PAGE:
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From the Publisher"A rich source of information for scholars of the early republic, gender, and American cultural production and print media."
—Journal of American History
"Imaginatively conceived and beautifully written."
— H-Net Reviews
"[A] treasure trove of remarkable insights. . . . Kaplan's brilliant work deserves wide readership for the way in which it reveals how various Federalists invented a version of citizenship predicated on social and cultural rather than poltical bonds."
— The Pennsylvania Magazine of History and Biography
"Insightful. . . . Subtly nuanced. . . . Delineates the mutable character of, and complex relationship between, those broad political and cultural concepts . . . that some scholars of eighteenth-century America tend to deploy rather loosely or monolithically."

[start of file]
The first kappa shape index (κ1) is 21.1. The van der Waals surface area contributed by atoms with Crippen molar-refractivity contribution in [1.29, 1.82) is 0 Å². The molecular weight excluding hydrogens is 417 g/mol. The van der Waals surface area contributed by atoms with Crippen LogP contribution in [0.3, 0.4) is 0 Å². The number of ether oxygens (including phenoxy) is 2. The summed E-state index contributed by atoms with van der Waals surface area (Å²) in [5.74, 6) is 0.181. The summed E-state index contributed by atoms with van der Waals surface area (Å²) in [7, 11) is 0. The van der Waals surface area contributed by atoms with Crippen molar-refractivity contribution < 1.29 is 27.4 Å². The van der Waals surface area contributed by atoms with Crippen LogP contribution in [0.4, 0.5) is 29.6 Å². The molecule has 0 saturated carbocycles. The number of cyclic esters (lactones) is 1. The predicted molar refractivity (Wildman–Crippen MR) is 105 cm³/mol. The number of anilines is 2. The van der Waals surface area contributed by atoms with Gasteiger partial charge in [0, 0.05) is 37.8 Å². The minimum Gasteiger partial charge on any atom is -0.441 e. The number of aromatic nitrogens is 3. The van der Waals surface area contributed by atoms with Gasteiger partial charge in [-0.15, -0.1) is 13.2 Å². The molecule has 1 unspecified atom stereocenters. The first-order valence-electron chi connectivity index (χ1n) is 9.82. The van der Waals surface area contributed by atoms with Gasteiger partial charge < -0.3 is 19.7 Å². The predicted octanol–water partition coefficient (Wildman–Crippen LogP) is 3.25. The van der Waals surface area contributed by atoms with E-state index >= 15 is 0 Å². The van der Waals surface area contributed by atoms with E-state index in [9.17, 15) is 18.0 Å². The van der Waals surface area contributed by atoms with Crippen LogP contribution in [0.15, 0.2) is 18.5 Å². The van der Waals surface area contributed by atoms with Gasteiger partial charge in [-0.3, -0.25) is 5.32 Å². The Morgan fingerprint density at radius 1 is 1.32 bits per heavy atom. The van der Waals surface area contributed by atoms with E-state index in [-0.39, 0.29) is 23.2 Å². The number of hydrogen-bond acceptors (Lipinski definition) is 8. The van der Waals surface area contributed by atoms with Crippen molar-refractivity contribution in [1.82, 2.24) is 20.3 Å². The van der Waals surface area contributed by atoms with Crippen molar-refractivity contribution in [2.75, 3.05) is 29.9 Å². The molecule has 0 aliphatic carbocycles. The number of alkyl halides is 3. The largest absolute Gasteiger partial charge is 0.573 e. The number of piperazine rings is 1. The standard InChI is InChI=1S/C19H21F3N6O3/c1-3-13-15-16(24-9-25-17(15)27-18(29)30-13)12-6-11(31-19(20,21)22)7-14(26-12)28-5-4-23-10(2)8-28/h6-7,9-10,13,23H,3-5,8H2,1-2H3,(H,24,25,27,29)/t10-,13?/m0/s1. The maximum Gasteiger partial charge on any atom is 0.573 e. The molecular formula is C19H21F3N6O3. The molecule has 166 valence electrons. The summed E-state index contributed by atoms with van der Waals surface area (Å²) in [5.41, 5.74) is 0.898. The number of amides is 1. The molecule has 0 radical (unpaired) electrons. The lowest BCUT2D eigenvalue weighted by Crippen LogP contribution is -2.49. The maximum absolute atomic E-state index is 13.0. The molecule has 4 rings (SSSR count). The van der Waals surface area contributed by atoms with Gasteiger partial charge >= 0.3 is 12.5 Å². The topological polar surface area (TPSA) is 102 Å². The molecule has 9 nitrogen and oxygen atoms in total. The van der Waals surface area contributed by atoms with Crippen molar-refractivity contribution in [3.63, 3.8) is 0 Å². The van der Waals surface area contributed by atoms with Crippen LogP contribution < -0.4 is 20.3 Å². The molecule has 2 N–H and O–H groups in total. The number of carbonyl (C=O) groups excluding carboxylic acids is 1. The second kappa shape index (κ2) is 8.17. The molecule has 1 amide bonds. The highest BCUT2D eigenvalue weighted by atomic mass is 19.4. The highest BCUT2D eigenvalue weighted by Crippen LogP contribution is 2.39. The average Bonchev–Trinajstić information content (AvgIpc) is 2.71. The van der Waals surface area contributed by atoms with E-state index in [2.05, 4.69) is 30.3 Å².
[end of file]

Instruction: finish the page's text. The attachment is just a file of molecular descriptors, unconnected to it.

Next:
— William and Mary Quarterly
"A thoughtful and well-researched book."
— The New England Quarterly
Briskly readable, well researched, and informative . . .
—Michael Warner, Yale University
This book will become a standard work in the cultural history of the new Republic and a classic on the origins of the American intellectual class.
—David S. Shields, University of South Carolina
Anyone interested in the birth of American national literature should read (and enjoy) this excellent book.
—Ruth Bloch, University of California, Los Angeles